The central premise isn’t as insane as Swiss Army Man per se, but the way it is told is no less wild. Kwan and Scheinert solidify their unique tonal, genre and thematic stylings, quirky crude comedy with a true heart of gold and deep analysis into interpersonal relationships. Within a single moment, you can have the insanity of dimension-hopping and the intimacy of a deeply personal conversation; you can watch the oddness of a version of Evelyn with hot dogs for hands juxtaposed with the quiet beauty of rekindling a lost love. It’s not only full of creativity and hilarity, like the Daniels are doing absolutely everything they can to find what new wild element could make each other laugh, but it’s also heartfelt, a truly wild yet fantastic way to explore the human connection.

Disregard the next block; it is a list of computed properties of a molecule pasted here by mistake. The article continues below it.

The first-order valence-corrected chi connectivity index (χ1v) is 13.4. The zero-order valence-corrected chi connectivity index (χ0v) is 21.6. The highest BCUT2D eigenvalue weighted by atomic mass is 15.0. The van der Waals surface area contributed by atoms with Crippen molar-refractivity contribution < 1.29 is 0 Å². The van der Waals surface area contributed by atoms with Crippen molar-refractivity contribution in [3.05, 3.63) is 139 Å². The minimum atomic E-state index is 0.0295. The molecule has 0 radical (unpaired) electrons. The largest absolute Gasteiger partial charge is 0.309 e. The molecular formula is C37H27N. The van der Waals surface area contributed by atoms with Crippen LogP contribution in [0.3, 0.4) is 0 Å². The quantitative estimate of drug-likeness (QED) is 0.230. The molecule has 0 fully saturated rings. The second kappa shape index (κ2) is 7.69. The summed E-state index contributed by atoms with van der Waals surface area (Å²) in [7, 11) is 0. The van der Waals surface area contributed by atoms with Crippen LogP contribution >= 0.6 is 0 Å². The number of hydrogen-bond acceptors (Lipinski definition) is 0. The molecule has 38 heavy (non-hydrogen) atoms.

With this comes a perfect sense of filmmaking. The Daniels uses the frame, lenses, aspect ratio, colour, visuals, and sound; every creative choice uses the cinematic toolbox in every regard they can, and they execute it with precision and excellence. Of course, this is also as much a testament to the filmmaking teams around them, Larkin Seiple’s cinematography, Paul Roger’s editing, Jason Kisvarday’s production design, Shirley Kurata’s costuming, Michelle Chung and her team’s makeup work, the sound department, art department, the SFX and VFX departments, the stunt guys, the Daniels, as directors, being the creative heads of the film, bring together an excellent team of filmmakers who bring their all to create something really astonishing. The concept of the film allows them to play around with various modes of filmmaking across the runtime, the mundanity of lower-middle-class immigrant family life, the glamour of a famous actor (an ode to Yeoh’s real-life career with a tinge of Wong Kar-wai homage), the weirdness of hot dog fingers (complete with a 2001: A Space Odyssey riff), and far more. Even the simplest moments have so many intensely different crafts on display, depending on what that universe is riffing on. It shows a deep understanding of film as an art form and a brilliant sense of cinematic language. It also explicitly displays how the key elements of film can be used to express vastly different senses of tone and genre and how that all plays into it. It’s the kind of craft that is both a showcase of understanding the medium of film and a full display of love and imagination. It’s both wildly entertaining and totally astonishing.